Naumov et al. (15), investigating the genetic homology of 3 species akin to the Saccharomyces stricto senso genus by means of electrophoretic karyotyping, concluded that the 3 species analysed had 16 chromosomes, and that the electrophoretic karyotype of S. cerevisiae and S. paradoxus wild strains are practically identical, while the S. bayanus strains have species-specific karyotypes.

The results above possibly indicate that the differences in band patterns obtained through chromosomal DNA separation in strains ABXR.11B and IZ 987 are due to a great taxonomic distance among these strains, strain ABXR.11B electrophoretic karyotype is similar to the Saccharomyces cerevisiae, while the strain IZ 987 karyotype suggests another genus. This fact may explain the high instability of fusion products obtained from it.

Moreover, fusion product FP 67 shows chromosomal band complementarily, while segregants (S26 and S18) of a fusion product show the same pattern of parental strain ABXR.11B. In contrast, segregant S26 shows the characteristic H2S and segregant S18 shows an intermediary phenotype as to the H2S production (low H2S production). On the other hand, segregant S15 shows a chromosomal DNA separation intermediary pattern, with all bands of parental strain IZ 987, plus a band with molecular weight (0.930 Mb) different from parental strain ABXR.11B.

The band with molecular weight 0.930 Mb that appears in segregant S15 may have resulted from the loss of a patch of chromosome during mitotic permutation between the fusioned nuclei. Heluane et al. (8), separating hybrid chromosomes obtained through protoplast fusion between Pachysolen tannophilus and Saccharomyces cerevisiae, detected that the fusion products showed altered genomes compared to parental strains. This change was detected by the presence of 4 bands as in the first parental strains, but with mobility of 3 bands larger than the referred to parental strain.

Random Amplified Polymorphic DNA (RAPD): for such reaction, DNA from the strains specified in Table 1 was isolated. By utilizing two primers, an amplification pattern of DNA fragments for the strains under investigation was obtained, as demonstrated in Fig. 3. The two selected primers produced 11 polymorphic bands, and the combined analysis of these primers allowed the construction of a similarity matrix which prompted a dendrogram of genetic similarity among parental strains, fusion products and some segregants (Fig. 4).

 

0014i05.GIF (33141 bytes)

Figure 3: Amplification pattern of DNA fragments. (A) OPB-12, clockwise: ABXR.11R, IZ 987, FP 67, FP 70; (B) OPX-10, clockwise: molecular weight marker, blank, ABXR.11B, IZ 987, FP 67, S18, S15, FP 70, molecular weight marker.

 

 

0014i06.GIF (1528 bytes)

Figure 4: Dendrogram obtained from the genetic similarity matrix among parental strains, their fusion products and their segregants, based on data obtained through RAPD, where L1 stands for parental strain ABXR.11B; L2 for IZ 987; L3 for FP 67; L4 for segregant S18; L5 for segregant S15, and L6 for FP 70.

 

Based on these data (Fig. 3), fusion product FP 67 is believed to be a hybrid, for it shows a pattern of complementary bands between parental strains. This kind of result was obtained by Francis and Clair (3), who conducted the progenesis identification of Pythium ultimun strain crossings. These authors, who also identified the F1 hydrides through band complementation, obtained a well-defined band in each parental strain, and the hydrides showed both bands. It can be verified that FP 70 shows an amplification pattern identical to parental strain ABXR.11B. However, when viewed through the amplification pattern obtained from OPX-10 primer (Fig. 3B), it can be verified that the strain S15 is similar to parental strain IZ 987 and segregant S18 shows a new pattern.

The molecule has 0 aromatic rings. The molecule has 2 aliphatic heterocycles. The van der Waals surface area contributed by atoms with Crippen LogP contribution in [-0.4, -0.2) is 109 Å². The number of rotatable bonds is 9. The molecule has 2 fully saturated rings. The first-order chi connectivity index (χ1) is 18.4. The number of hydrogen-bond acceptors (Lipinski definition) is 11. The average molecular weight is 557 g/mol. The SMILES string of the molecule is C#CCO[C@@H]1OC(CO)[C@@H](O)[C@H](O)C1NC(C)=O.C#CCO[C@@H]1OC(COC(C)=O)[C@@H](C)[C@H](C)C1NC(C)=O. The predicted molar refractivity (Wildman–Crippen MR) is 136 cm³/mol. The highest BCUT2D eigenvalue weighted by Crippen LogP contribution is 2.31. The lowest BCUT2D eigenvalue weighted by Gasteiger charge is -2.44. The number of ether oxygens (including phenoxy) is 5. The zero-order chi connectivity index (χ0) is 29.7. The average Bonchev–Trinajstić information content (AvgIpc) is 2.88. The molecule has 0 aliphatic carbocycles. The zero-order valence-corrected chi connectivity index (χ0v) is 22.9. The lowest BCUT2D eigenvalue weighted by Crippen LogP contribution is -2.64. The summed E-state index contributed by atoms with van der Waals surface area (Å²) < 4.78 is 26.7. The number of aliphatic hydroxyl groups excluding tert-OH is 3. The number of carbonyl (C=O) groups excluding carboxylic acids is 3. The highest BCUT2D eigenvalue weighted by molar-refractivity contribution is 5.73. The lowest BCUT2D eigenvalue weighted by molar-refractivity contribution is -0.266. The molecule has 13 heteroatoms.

Gomes (5), by comparing yeast identification methods, detected that RAPD is the most sensitive and most efficient method in identifying very similar strains, which show a high similarity coefficient. Based on these findings, we can suggest that the low similarity coefficient observed among parental strains leads to a large genetic divergence among them, emphasising the hypothesis that the strain does not belong to the Saccharomyces genus.

 

CONCLUSIONS

Based the results of this study, we can conclude that: (a) protoplast fusion was efficient in obtaining new genotypes from taxonomically distant strains, as observed in strains ABXR.11B and IZ 987; (b) strain IZ 987 may not belong to the Saccharomyces genus, as having an electrophoretic karyotype profile very different from all karyotypes obtained and presented by the literature about this genus. The low similarity coefficient viewed in the dendrogram obtained from RAPD data also leads to this fact.

In conclusion, we suggest that the recombinant strains obtained in this study, which present high flocculation and H2S non-production, should be analysed as to their both technological and industrial viability.

 

 


RESUMO

Caracterização de produtos de fusão de protoplastos de leveduras e seus segregantes via cariotipagem eletrodorética e RAPD

Com o objetivo de caracterizar os produtos de fusão de protoplastos de leveduras com características de importância para a indústria vinícola e seus segregantes, foram empregadas as técnicas de separação de bandas cromossômicas por eletroforese e de RAPD (amplificação ao acaso de DNA polimórfico). O cariótipo eletroforético foi realizado pelo método CHEF ("contour-clamped homogeneous eletric field eletrophoresis"), constatando-se a complementação de bandas cromossômicas no produto de fusão e padrões de ambos os parentais e padrões intermediários nos segregantes. A análise do padrão de amplificação dos fragmentos de DNA com dois primers evidenciou um padrão de bandas complementares nos produtos de fusão (diplóide) e padrão de bandas de um e de outro parental ou mesmo bandas intermediárias nos segregantes.

Palavras-chave: fusão de protoplastos, cariótipo eletroforético, RAPD.


 

 

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* Corresponding author. Mailing address: Departamento de Ciência e Tecnologia Agroindustrial, ESALQ/USP, Av. Pádua Dias, 11, CEP 13418-900, Piracicaba, SP, Brasil. FAX (+5519) 429-4275